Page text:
Ordinary Time 2017
This morning I began enmeshed in the density of Johannes Brams's Fugue in A-flat minor (that's the key with seven flats -- ALL of the the flats). It seemed, in it's quietly seething opacity, to be the perfect piece of music for the day. It served as the prelude to the noon preaching service at the Parish where I serve.
The Rev. Brian McLaren, the preacher at these services for the first three weekdays of Holy Week, preached a beautiful sermon about re-imagining the model of what it means to be human and how that relates to our faith. He preached that the old "ghost in the machine" model doesn't really have much relevance to us, and that instead, we are creatures imbued with and hungry for meaning.
("What is truth?," Pilate asked?)
We are, McLaren said, "sponges" for meaning. We are created from the Word (as is everything in the first creation story in Genesis). Words give meaning. And of course, in Poetry we see a heightened level of meaning. And he even made reference to last night's Poetry and Music meditations, calling the event "a baptism in meaning".
The day then slid toward a full choir rehearsal, and entailed some devotions before the copy machine, etc.
I tried to get a haircut partway through this, but alas, the building where my barber does his work was surrounded by fire apparati. There was a burning smell, and some light traces of smoke were visible. Something had been or was still on fire.
There was something fitting about this, of course: lots of red, the fire, the smoke, an assembly gathered outside, waiting to go in.
It's Holy Week again.
And so, I returned to the keyboard (the Qwerty one, this time), shaggy as ever, and replied to an email from a budding composer in the parish.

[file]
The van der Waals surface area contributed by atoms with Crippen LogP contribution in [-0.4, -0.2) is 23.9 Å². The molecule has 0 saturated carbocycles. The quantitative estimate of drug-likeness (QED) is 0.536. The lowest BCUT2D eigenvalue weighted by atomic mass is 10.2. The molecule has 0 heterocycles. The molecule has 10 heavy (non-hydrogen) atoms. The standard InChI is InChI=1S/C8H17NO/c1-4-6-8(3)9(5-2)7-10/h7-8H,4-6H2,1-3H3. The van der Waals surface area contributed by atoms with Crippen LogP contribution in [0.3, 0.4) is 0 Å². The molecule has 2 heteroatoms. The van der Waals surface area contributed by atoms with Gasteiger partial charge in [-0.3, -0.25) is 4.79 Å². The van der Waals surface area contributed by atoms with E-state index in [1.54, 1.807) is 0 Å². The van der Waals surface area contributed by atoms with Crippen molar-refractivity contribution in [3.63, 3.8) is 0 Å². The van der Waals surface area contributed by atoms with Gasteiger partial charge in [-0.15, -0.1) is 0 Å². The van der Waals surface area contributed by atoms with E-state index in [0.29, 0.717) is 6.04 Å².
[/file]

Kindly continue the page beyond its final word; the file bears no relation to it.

On the advice of Vincent Persichetti's Harmony, which I find sort of interesting as a place to start thinking about the subject, I pointed him toward The "Mysterious Mountain" Symphony by Alan Hovahness. He said he listened to it, and I shot him back quick reply about themes, and "melodies", and how you need a couple of them to make Sonata Form -- all the gibberish that we couch the wonderful world of music in. Or maybe we just do that because we're seeking meaning from the whole thing.
What does music mean?
And then the rehearsal flew in like a Mack truck, and it was glorious -- except that I completely forgot to rehearse that wonderful six-voice Tudor motet that we're singing on Easter Day. It's okay. The choir will never know. I'll just rehearse it with them the next time I see them (which is basically every day this week, right?), and act like that was the plan all along.
And then I found myself tidying up here and there. The odd bit of organ part that I never really fleshed out for my new arrangement of such and such, and how do we end that service, and does the officiant need a pen light so that she can see the concluding collect?
And then tidying up led into full-on practice in a way that I didn't quite manage earlier. I threw myself into another dense score, one that has it's roots in improvisation, and one that I probably have no business playing -- at least not this year.
But the score is so meaningful, at least to me, and even if I miss a few notes here and there, won't it still mean just as much?
What do people listen to when they hear music in this place?
Do people listen?
Who knows. And then, in the car on the way home, Holy Week reared it's head again. There on the radio, as if it knew I had been talking about it, was "Mysterious Mountain". And now it was my turn to listen because it's a great piece for a young composer to hear, but it's also a great piece for me to hear. I had forgotten all that that celesta part does. It is mystery. The celesta plays what cannot be explained. It's the emptiness of the church late at night when everyone has gone. It's the grace to sing Byrd tomorrow, or the next day. It's the impromptu Holy Week gathering outside your barber shop.
It's the joy and question that is this life.
It is the song that is sung all around us and the meaning that we seek.
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